The other night I had a very strange, and strangely coherent, dream. Socrates and Meno appeared to be arguing with each other in my presence. They talked English, I suppose, since I clearly thought I followed them; but I seem to remember that Greek words occurred from time to time. When I woke it seemed to me that the dream had some bearing on disputed matters of Platonic interpretation, so I shall try to reconstruct it here. Meno speaks first: Tell (...) me, Socrates, do you think that the just and the admirable are the same thing? I should hardly think so; for we call many things admirable—for example a young lad's cheek—which we would hardly call just; and perhaps vice versa. But I am only guessing, of course, because I cannot know whether A is the same as B unless I know what A is and what B is. (shrink)
The present essay is intended to supply amplification, and where necessary correction, to my previous article on Anaxagoras' philosophy. Since its publication important essays on the same subject have been written by Mr. Cyril Bailey and by Mr. F. M. Cornford, and the present essay is also an attempt to examine some of the theories put forward in them. There are one or two points which may be stated at the outset. The conclusions which I put forward five years ago (...) I still believe to be valid. Some of the presentation of the evidence, however, I now see to be misleading and inadequate, notably the treatment of Aristotle's evidence, which I now hope to deal with more fully, and to show that it lends even stronger support to my thesis. I should also say that my former use of ‘Elements’ as a convenient collective term to refer to the four Empedoclean Elements has proved confusing, since it was never intended to suggest that these substances were elements in Anaxagoras' system. I now refer to them by their names in full. (shrink)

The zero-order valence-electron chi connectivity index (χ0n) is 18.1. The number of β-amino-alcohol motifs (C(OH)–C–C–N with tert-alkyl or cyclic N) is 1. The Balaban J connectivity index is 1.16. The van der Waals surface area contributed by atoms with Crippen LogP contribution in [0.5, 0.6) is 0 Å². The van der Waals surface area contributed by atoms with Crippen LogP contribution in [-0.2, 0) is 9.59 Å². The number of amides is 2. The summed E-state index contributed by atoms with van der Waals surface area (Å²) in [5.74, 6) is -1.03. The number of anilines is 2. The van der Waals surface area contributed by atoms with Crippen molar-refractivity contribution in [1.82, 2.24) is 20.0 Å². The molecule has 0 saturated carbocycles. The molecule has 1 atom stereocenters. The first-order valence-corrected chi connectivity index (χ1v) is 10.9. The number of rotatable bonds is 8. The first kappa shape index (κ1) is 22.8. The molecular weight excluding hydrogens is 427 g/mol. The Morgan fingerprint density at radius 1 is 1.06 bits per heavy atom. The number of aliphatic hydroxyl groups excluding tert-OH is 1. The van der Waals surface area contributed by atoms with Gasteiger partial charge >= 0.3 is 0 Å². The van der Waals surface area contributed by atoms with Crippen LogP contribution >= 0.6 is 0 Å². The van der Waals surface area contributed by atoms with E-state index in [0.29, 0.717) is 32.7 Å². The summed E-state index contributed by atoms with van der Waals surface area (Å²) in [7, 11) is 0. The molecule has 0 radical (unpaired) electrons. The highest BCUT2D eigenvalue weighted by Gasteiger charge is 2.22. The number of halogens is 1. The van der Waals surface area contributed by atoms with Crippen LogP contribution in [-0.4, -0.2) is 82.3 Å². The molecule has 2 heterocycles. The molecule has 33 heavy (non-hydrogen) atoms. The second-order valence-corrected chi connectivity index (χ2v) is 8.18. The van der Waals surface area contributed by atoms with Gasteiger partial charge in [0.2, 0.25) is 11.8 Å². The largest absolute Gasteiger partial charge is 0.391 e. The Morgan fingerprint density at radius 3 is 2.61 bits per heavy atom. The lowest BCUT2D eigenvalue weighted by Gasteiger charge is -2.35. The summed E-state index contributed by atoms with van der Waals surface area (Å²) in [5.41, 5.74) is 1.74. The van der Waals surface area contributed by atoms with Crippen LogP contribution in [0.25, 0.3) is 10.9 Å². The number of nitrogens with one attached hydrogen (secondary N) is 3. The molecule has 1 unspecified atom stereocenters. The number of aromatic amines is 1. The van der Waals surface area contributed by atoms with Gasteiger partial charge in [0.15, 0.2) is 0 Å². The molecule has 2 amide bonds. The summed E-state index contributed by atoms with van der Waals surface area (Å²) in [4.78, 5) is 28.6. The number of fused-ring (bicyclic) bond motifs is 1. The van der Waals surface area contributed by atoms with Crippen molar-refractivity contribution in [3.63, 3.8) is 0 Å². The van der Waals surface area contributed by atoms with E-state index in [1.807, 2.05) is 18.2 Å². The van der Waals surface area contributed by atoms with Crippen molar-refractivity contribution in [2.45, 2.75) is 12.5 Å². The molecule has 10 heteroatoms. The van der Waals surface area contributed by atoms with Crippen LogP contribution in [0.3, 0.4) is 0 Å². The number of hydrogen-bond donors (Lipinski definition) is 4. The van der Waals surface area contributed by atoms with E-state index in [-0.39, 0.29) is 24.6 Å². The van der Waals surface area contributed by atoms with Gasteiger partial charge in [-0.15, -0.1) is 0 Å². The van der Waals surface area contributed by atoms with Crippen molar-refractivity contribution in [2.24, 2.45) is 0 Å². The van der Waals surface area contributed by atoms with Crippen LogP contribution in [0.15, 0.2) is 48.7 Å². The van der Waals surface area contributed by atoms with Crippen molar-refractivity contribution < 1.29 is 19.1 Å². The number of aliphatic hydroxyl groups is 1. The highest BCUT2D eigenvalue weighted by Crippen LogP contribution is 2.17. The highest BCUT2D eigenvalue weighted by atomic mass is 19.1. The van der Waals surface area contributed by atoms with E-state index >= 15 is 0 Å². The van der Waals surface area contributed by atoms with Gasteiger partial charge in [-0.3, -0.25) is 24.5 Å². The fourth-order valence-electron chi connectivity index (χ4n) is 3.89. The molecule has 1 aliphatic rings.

Går det an å kunne mer enn man har lært? Finnes det ferdigheter og kompetanser som er generelle? Kategorien «generell kompetanse» i Nasjonalt kvalifikasjonsrammeverk for livslang læring forutsetter at svarene på disse spørsmålene er «ja». I denne artikkelen argumenterer jeg for at svaret ikke er så enkelt.